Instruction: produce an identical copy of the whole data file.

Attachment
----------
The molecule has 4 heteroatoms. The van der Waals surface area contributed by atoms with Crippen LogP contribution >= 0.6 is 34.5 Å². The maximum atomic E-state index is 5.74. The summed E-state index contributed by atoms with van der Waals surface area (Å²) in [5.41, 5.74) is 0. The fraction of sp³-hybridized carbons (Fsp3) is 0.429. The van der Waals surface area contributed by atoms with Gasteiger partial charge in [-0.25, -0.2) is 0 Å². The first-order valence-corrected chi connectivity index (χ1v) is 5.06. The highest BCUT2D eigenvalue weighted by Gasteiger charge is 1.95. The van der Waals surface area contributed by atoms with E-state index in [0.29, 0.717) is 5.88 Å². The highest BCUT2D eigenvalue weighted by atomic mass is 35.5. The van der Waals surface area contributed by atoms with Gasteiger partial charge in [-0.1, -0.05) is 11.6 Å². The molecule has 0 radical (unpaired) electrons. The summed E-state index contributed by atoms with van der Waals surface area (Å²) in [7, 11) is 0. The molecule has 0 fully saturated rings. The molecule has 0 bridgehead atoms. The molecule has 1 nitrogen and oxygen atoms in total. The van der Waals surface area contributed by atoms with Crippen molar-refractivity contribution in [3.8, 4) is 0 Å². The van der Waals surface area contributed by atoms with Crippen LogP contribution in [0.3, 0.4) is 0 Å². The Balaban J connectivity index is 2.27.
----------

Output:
The molecule has 4 heteroatoms. The van der Waals surface area contributed by atoms with Crippen LogP contribution >= 0.6 is 34.5 Å². The maximum atomic E-state index is 5.74. The summed E-state index contributed by atoms with van der Waals surface area (Å²) in [5.41, 5.74) is 0. The fraction of sp³-hybridized carbons (Fsp3) is 0.429. The van der Waals surface area contributed by atoms with Gasteiger partial charge in [-0.25, -0.2) is 0 Å². The first-order valence-corrected chi connectivity index (χ1v) is 5.06. The highest BCUT2D eigenvalue weighted by Gasteiger charge is 1.95. The van der Waals surface area contributed by atoms with E-state index in [0.29, 0.717) is 5.88 Å². The highest BCUT2D eigenvalue weighted by atomic mass is 35.5. The van der Waals surface area contributed by atoms with Gasteiger partial charge in [-0.1, -0.05) is 11.6 Å². The molecule has 0 radical (unpaired) electrons. The summed E-state index contributed by atoms with van der Waals surface area (Å²) in [7, 11) is 0. The molecule has 0 fully saturated rings. The molecule has 0 bridgehead atoms. The molecule has 1 nitrogen and oxygen atoms in total. The van der Waals surface area contributed by atoms with Crippen molar-refractivity contribution in [3.8, 4) is 0 Å². The van der Waals surface area contributed by atoms with Crippen LogP contribution in [0.3, 0.4) is 0 Å². The Balaban J connectivity index is 2.27.